At the beginning of the month, I relished the opportunity to share with you all my transcendental experience using the most recent addition to my mother’s cutlery, the MOSFiATA 8-inch chef’s knife. Toward the end of my anecdote, I promised my readers that I would return with a full review once I had one of my own.
It took a tad longer than expected — summer plans will have that effect — but better late than never. The MOSFiATA 8-inch chef’s knife I ordered for myself lives up to my maiden experience and subsequent expectations. The knife, emblazoned with its beautiful pattern redolent of Damascus steel, is just as super sharp as advertised, and it has become my go-to for the majority of my tasks in the kitchen. I use my MOSFiATA knife in the morning to cut up fruit, and I use it in the evening to prepare meats and vegetables for dinner.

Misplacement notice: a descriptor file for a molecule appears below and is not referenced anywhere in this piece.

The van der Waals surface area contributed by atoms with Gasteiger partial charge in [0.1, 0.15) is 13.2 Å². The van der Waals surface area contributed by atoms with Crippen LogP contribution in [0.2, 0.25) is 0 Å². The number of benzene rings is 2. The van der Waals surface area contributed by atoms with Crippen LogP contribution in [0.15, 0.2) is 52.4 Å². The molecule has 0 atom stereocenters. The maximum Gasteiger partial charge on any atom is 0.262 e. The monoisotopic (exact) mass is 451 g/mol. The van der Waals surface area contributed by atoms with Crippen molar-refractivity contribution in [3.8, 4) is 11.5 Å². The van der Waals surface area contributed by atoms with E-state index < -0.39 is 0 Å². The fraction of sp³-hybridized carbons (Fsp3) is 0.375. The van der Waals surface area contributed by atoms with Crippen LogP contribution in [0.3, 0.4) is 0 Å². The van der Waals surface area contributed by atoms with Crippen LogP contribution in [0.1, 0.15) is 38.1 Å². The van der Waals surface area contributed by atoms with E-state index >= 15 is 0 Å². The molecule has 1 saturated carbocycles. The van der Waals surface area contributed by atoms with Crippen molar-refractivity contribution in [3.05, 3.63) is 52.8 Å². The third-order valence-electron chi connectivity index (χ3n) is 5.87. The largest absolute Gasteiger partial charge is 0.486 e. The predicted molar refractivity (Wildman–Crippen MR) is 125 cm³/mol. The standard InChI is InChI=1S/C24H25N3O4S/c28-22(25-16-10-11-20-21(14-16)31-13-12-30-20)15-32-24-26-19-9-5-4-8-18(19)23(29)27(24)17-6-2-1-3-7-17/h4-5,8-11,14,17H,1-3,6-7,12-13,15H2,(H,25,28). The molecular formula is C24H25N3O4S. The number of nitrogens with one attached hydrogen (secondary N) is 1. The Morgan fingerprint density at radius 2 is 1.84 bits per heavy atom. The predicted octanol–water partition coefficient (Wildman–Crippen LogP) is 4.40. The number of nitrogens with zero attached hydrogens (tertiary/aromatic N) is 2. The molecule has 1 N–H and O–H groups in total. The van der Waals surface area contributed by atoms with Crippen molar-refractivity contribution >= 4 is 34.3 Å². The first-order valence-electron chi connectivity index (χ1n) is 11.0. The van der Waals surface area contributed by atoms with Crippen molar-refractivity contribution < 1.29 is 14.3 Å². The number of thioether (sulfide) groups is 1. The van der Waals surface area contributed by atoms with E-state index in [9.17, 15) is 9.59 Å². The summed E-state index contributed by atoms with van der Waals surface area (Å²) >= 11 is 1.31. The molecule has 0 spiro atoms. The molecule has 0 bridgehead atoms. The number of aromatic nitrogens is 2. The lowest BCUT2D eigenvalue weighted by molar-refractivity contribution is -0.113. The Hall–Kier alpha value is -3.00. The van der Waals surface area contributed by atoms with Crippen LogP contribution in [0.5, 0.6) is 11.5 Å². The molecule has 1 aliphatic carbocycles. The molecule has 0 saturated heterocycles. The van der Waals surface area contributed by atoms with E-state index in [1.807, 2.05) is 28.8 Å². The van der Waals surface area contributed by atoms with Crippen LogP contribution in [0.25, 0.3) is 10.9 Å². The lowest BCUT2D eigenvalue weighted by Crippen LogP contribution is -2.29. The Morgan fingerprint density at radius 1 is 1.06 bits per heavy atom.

In addition to its efficacy, the comfort this knife provides to the user cannot be ignored. I have weak wrists (or at least that is what my mother told me constantly growing up), and cutting for long periods can result in lingering stress or fatigue. I have yet to have that issue with the MOSFiATA 8-inch chef’s knife, despite using it much more frequently than I am accustomed to. This knife actually makes food preparation enjoyable. For me at least, this is no small feat.
I have had this knife for a couple weeks now, and although that perhaps is not long enough to truly vouch for its durability, I feel pretty comfortable taking MOSFiATA at its word on that front. Everything else in their listing has turned out to be accurate, so why would they lead me astray on how long it holds up? Consider that with the fact that it is made from high-quality German steel with a solid Micarta handle, and you’ll easily see my point.